Chris Brogan's keynote from Blogworld Expo


Chris Brogan delivered the closing keynote today at BlogWorld Expo. As usual it was inspiring, often unexpected and a bit profane. I'm posting my notes cleaned up a bit but more or less as I took them.


This is no rah-rah speech. This is not going to be "hooray, we're the cool kids."

First and foremost, be humble about what you know and stop this "they don't get it" crap. If they don't get it it's because we're not teaching them well enough, or because they don't need to know.

You are the preachers for this new street religion, and you can bring the message if you just stop hanging around with the same people.

You need to go back and embed with the other folks.

You need to talk about everything that you're passionate about, not social media. Please don't write a blog post about me tomorrow, write about somebody who needs the attention.

Some of you are going to die along the way. You're going to get fired because you did something wrong. And if you're not at risk, you're not trying hard enough.

What's next is about how human business works. The term "social media" never sat well with me. We need to learn how this human business is going to change how we do things. I'm sick of talking about things like what avatar to put up.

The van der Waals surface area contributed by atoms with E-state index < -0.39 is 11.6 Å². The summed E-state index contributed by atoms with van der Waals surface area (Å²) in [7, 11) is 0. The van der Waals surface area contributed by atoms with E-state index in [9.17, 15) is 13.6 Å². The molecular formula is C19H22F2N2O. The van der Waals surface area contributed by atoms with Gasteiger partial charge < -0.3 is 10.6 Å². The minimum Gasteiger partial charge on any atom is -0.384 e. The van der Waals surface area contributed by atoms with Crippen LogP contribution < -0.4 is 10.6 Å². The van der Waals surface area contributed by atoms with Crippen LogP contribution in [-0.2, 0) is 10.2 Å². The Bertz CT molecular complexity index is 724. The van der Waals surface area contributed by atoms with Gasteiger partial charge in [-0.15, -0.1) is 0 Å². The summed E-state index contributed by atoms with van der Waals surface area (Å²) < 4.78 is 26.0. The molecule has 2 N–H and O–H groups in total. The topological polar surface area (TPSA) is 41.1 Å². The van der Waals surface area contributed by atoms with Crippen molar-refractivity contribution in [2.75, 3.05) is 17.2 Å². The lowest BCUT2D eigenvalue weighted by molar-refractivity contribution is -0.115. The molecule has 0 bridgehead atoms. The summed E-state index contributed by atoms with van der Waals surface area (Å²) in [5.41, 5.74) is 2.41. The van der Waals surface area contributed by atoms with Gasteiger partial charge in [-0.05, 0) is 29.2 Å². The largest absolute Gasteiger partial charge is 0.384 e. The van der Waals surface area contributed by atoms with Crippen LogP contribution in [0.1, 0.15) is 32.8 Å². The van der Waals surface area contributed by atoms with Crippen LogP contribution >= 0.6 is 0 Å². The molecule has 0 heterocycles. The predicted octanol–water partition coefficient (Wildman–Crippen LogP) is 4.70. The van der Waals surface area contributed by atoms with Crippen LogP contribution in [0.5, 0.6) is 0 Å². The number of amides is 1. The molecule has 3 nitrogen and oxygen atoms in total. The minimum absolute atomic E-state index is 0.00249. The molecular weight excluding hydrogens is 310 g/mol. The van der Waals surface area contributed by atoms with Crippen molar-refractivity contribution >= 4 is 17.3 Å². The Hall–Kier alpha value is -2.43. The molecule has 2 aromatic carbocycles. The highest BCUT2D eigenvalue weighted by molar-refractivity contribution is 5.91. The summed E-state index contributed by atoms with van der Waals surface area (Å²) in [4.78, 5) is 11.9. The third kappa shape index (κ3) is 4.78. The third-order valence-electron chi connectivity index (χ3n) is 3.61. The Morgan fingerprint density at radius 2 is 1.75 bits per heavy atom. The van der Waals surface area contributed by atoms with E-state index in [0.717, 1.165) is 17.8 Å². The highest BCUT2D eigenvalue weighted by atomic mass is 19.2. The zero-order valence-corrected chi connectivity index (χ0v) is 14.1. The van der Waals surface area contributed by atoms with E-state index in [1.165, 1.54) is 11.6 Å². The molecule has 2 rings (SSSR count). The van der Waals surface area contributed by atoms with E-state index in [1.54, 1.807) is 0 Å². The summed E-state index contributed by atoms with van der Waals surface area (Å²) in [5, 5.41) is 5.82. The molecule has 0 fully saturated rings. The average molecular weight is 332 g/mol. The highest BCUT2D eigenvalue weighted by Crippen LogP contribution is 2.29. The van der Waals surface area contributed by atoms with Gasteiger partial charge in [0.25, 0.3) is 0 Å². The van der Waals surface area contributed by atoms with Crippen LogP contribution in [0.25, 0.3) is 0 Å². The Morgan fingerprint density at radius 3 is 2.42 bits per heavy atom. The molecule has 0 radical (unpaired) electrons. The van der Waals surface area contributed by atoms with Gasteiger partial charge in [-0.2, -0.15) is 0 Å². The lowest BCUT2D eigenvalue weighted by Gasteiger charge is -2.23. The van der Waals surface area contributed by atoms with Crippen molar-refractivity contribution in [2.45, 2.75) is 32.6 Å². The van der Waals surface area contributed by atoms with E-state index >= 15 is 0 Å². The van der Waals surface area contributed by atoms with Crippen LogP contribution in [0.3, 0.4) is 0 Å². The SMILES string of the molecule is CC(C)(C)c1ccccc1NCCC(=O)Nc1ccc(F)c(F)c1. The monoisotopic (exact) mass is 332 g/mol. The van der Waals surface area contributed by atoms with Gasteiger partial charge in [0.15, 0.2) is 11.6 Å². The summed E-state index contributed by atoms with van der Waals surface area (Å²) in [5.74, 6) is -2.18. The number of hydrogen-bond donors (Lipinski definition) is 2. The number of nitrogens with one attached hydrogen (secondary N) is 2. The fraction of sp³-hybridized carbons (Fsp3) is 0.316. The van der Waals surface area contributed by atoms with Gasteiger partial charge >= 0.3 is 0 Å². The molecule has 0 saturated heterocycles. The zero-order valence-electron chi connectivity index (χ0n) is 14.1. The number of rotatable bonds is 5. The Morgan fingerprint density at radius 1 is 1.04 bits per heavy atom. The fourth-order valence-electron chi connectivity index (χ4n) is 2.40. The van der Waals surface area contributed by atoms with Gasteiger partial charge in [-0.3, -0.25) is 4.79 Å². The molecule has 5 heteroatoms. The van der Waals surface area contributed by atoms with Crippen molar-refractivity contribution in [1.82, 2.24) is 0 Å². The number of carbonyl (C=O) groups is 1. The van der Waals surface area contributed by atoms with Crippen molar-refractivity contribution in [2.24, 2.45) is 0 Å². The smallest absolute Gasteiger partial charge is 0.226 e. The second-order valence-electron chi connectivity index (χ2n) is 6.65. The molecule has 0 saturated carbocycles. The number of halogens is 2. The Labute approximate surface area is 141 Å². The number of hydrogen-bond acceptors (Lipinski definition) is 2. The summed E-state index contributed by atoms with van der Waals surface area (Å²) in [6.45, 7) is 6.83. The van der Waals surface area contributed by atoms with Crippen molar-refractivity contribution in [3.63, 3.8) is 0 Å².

Stop creating words with "tw" in front of them. We did that a few years ago with "pod." How'd that work out?

Branding has to do with managing the end-to-end experience. Look at Disney. Be all the way 360 who you really are. If you're a bad person, get good or get offline.

Your brand is about the way you communicate, the experience you create. It's not about the tools. Do you want to know how I did what I did? I did it with love. And I do mean love. Love in business means something different than love at the house. It means really respecting your customers and showing them you care. We tell them we love them then we bombard them with stupid stuff that doesn't do them any good (bad email newsletters).

The first thing people look for is the case studies. Case studies are what happened back then. Comcastcares came about because Frank had a Twitter account and started doing something with it.